I   would be happy to help with this, I will revise a section at a time in
Developers Handbook on "Kernel Debugging" and then post it for review. I
hope it helps others (and can save some precious time of other busy folks
as well), I will try and have a section done by the end of next week :)

At 06:58 PM 3/1/2002 -0500, Robert Watson wrote:
>On Fri, 1 Mar 2002, Glenn Gombert wrote:
>>    I have spent several months figuring how to do diskless mounts for
>> test kernels, run debuggers from serial terminals and do remote kernel
>> debugging with gdb, and spent lots and lots of time doing is as well. 
>> Some 'up to date' "How To's" are really needed to support this kind of
>> debugging and testing efforts, the material in the FreeBSD manual is
>> helpful to a point, but much 'key' information on such subjects is just
>> not there and has to be dug out of mailing list archives and just
>> sending e-mails to various people who have done such things in the past
>> and ask for help, taking up their time...which could be saved with some
>> up-to-date documentation :))
>If you want to start writing that stuff up for inclusion in the FreeBSD
>Handbook or some related location, I'd be happy to review it for content,
>since I use what sounds like a very similar development environment.
>In my environment, I have a central build and file server, and then a
>series of network booted crash machines.  The central server has two
>ethernet cards, one going to the "outside world" for some definition of
>outside, and the other a dedicated development network.  The server runs a
>DHCP server for the development network, a TFTP server to server copies of
>pxeboot(8) for the development network, and NFS exports of a /usr/netboot
>tree where I store the diskless roots, kernels, et al for the crash boxes.
>Typically, I'll use
>  /usr/netboot/crash1.decoverly.watson.org
>  /usr/netboot/crash2.decoverly.watson.org
>as the roots for each environment, point tftpd(8) at /usr/netboot as its
>root, and appropriately configure the DHCP server to point each host at
>the right root directory to pull down pxeboot, and for its later NFS root.
>I also hook up serial consoles for each box; currently working on remote
>Depending on what I'm working on, I may use the crash boxes in different
>ways.  Frequently, I'll boot them entirely from the network, with a
>complete installkernel and installworld into their roots under
>/usr/netboot.  However, if I'm doing filesystem related work, I may do
>more disk-centric installation mechanisms.  I haven't tried the modified
>install floppy trick.
>Some cute tricks..
>newfs is faster than fsck.  If you need to use local filesystems on the
>box, and don't care about persistent data, it's a lot faster to newfs the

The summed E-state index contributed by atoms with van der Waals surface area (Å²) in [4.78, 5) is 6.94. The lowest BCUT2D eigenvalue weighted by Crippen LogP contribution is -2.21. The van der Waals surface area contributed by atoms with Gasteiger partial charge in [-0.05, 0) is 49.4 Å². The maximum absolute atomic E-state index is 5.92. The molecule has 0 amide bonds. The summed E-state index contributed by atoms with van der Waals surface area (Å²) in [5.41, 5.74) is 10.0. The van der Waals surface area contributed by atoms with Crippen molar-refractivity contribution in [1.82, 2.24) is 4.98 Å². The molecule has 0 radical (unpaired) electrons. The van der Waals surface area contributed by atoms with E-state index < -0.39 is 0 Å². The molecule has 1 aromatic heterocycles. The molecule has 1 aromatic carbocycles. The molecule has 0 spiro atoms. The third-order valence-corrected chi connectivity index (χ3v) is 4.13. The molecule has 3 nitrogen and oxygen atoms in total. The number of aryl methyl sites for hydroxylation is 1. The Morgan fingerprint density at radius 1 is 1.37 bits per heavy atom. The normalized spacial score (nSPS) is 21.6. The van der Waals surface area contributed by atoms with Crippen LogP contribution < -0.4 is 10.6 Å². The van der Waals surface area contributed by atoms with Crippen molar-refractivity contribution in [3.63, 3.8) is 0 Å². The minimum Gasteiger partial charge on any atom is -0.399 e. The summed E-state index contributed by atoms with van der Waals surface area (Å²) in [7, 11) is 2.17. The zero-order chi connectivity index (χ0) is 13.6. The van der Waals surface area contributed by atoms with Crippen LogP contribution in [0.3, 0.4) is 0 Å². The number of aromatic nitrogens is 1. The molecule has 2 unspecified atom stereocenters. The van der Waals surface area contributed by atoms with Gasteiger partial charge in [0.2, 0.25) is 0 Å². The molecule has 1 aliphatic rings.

>file systems than do the file system check :-).  If that's true for even
>one file system, it's an improvement.  Sometimes I wonder if that wouldn't
>be a good change for all installs :-).
>Some boxes appear to have broken serial break support.  There's a kernel
>option for an alternative break key that can be quite useful.  I have this
>problem with two SGI boxes I'm using for various TrustedBSD-related
>I can configure the hard disks as dump devices, and by swapping back and
>forth between kernels, I can pull the dump over to the development server. 
>It may be you can dump over the network, but perhaps not :-). 
>It's possible to replace the kernel out from under a machine while still
>crashing/dumping/rebooting.  This can dramatically reduce the
>develop/compile/install/test/crash/repeat cycle by coallescing the test
>and crash bits with the other bits, since you can compile while still
>testing or crashing.
>If you have multiple machines, you can easily allocate them to various
>projects, etc, etc.  I have a couple of scripts that help populate a
>system the first time, by chrooting and running cap_mkdb, pwd_mkdb, etc,
>etc.  I generally also tweak the rc.diskless[12] scripts a bit based on
>what I need.  I also tend to enable remote root login and empty passwords
>for the crash box in sshd_config so that I can login into the machines
>once they come up very easily. 
>Occasional PXE bugs can be very frustrating.  Some machines I've used have
>no problem loading pxeboot from a different machine than the DHCP server.
>A couple of others ignore the server specification in the DHCP response
>and insist on trying to tftp pxeboot from the DHCP server.
>Robert N M Watson             FreeBSD Core Team, TrustedBSD Project
>[EMAIL PROTECTED]      NAI Labs, Safeport Network Services
Glenn Gombert

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